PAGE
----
This interactive beginner harmonica lesson is about the swing. We will learn several licks and practise them with the metronome, then we are going to combine these licks to perform a whole swing chorus on the backing track. The lesson is supported by tabs containing the notes and the harmonica holes that should be used when playing.
You'll need a C harmonica for this lesson, here you can find one.
Jazz, but also rock and pop music can literally sweep listeners along, causing them to tap their feet involuntarily or move their heads in time with the rhythm. However, to this day musicians still find it hard to say what swing actually is; you can certainly feel it, but you just can't explain it.
One big thing that characterizes the swing music is about rhythm: rather than sounding successive eighth notes for the same length of time, the first is held longer than the second (the swing note). The swing ratio, i.e., the duration ratio of these two notes, is often close to 2:1, and it has been found that it tends to get shorter at higher tempos and longer at lower tempos.
Concerning the chords and the scales used in the swing, like in jazz music in general, we can often make use of major scales, pentatonic scales, as well as several minor scales. In addition, very often some chromatic passages are inserted while moving from a target note to another. In this regard, taking a diatonic harmonica to play jazz music could appear inappropriate; let’s say that if you can play harp in different position, then you can work quite well on jazz tunes, taking advantage of the use of the bending technique, as well, if you can, of the overfbows playing.
For this particular lesson, since it has been designed for beginner harmonica players, we are going to use just the notes of the pentatonic scale, in particular the G pentatonic scale, considering that we are playing in second position, using a C harp on a G backing track. You will notice that even if using few notes, we can perform swing harmonica in a pretty much nice way, without using bent notes. For this purpose, I designed this lesson licks working on the central part of the instrument, where all the needed notes are present.
Now it is time to play! Let’s learn the first swing harmonica lick, but first we want to analyze the simple chord progression I used for this lesson: It is called ‘ii-V-I’, and it is a very common progression used by jazzists when trained about improvisation. This particular chord sequence, similar to the blue one, makes use of the dominant seventh chord that resolves on the first degree. Our brain expects this ‘cadence’. In our swing chorus, this happens twice: G7 resolves to C, while E7 resolves to A.
In lick one, we start playing the hole 6 draw, note A. This note is the root note of the first chord, A minor seventh. Playing the root note of a chord is a very safe way to perform. Notice that in these first two measures we play all the pentatonic scale notes. G, A, B, D and E.
In measure 2, we play both B and D, third and fifth degrees of the G scale, as well of the G chord. As you can see, we keep being in line with the harmony!
In the second lick we work pretty much around the G chord notes in measure 3, then in measure 4, the harmony goes on a dominant seventh chord E7. How stated before, this chord resolves to the A chord. Notice that we are playing a G natural note over a chord where the G is supposed to be sharp! It works, in music there are some particular cases in which minor and major thirds can be played in the same context. If you play the blues, the most of the time you have dominant seventh chord progressions where you play the ‘blue note’ that is a minor third, but also the major third.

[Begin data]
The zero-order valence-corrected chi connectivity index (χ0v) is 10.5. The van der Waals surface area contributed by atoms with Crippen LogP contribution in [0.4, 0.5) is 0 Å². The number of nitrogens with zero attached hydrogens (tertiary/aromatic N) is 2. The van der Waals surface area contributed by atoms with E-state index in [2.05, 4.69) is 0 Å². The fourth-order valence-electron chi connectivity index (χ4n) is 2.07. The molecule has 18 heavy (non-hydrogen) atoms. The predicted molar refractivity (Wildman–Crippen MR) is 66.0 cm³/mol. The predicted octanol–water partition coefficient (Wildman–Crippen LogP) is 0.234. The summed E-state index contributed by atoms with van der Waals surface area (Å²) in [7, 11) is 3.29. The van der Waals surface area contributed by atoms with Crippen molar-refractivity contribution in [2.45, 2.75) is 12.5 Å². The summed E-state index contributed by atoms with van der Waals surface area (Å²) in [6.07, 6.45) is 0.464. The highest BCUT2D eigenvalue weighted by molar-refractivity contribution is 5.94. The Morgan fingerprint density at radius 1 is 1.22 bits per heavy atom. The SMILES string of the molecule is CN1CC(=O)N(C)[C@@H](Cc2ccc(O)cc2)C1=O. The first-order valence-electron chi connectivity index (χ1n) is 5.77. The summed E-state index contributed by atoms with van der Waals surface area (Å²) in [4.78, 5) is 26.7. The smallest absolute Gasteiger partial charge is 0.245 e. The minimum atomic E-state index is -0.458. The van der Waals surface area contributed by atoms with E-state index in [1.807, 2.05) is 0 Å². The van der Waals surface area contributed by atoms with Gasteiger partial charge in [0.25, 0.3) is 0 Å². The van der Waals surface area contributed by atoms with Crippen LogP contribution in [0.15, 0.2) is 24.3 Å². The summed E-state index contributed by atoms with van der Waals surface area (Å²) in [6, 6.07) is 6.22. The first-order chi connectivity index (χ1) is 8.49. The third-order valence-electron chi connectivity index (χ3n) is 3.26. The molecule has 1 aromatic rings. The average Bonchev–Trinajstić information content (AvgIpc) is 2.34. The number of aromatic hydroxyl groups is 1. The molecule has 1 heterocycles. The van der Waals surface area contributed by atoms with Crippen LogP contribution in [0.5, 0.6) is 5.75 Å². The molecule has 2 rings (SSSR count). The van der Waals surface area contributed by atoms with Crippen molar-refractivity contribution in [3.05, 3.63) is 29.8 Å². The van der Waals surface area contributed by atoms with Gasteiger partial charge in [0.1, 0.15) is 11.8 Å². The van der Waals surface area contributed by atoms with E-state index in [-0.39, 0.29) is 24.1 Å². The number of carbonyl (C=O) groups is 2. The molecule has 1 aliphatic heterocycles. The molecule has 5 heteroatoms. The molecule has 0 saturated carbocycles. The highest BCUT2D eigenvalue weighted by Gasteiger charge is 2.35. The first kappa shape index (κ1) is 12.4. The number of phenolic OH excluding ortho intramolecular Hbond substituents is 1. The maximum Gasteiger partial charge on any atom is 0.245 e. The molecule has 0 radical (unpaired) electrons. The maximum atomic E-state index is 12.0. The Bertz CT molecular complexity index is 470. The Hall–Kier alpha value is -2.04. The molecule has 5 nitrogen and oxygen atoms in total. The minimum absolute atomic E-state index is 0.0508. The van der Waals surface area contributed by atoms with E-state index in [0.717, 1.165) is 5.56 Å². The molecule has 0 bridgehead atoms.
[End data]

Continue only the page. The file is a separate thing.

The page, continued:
The third lick starts on G, hole 6 blow. G is the minor 7th of the A minor seventh chord. Once again we support the harmonic progression.
In the last lick we just underline the progression key, G, playing this note, as well as the third B.
Here is the full swing chorus that we are going to practise:
In the following video you can practise alone on the backing track:
As you have experienced yourself, learning using the ‘listen and repeat’ approach is really valuable and funny. The use of the audio and visual metronome helps you to keep the tempo and makes you to acquire the right skills to perform later on the backing tracks or with a band.
I’m pretty sure you enjoied learning with me and I hope to see you soon in a more complete harmonicaleraning.com course, like the ‘ Diatonic harmonica beginner course’. Keep harpin’ !
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Thanks man, great tutorial. Swing music put in this way sounds easier! I learned how to play these exercises in a few days, and I really like the video lessons and how you build them with tabs. I'm going to wait for the coming lessons!
This is the First of your lessons I followed. I always loved swing music, been playing about a year now, although I've had my harmonica for 10 years or so. Really cool jam videos to get practising. I'll visit these pages often now!
Great methodology! The exercises are clear and the videos make the practising funny and effective. After playing for a year, I realize that some simple riffs like these are what I should have been working more on, and just practicing to make them sound better and better. Thank you for this.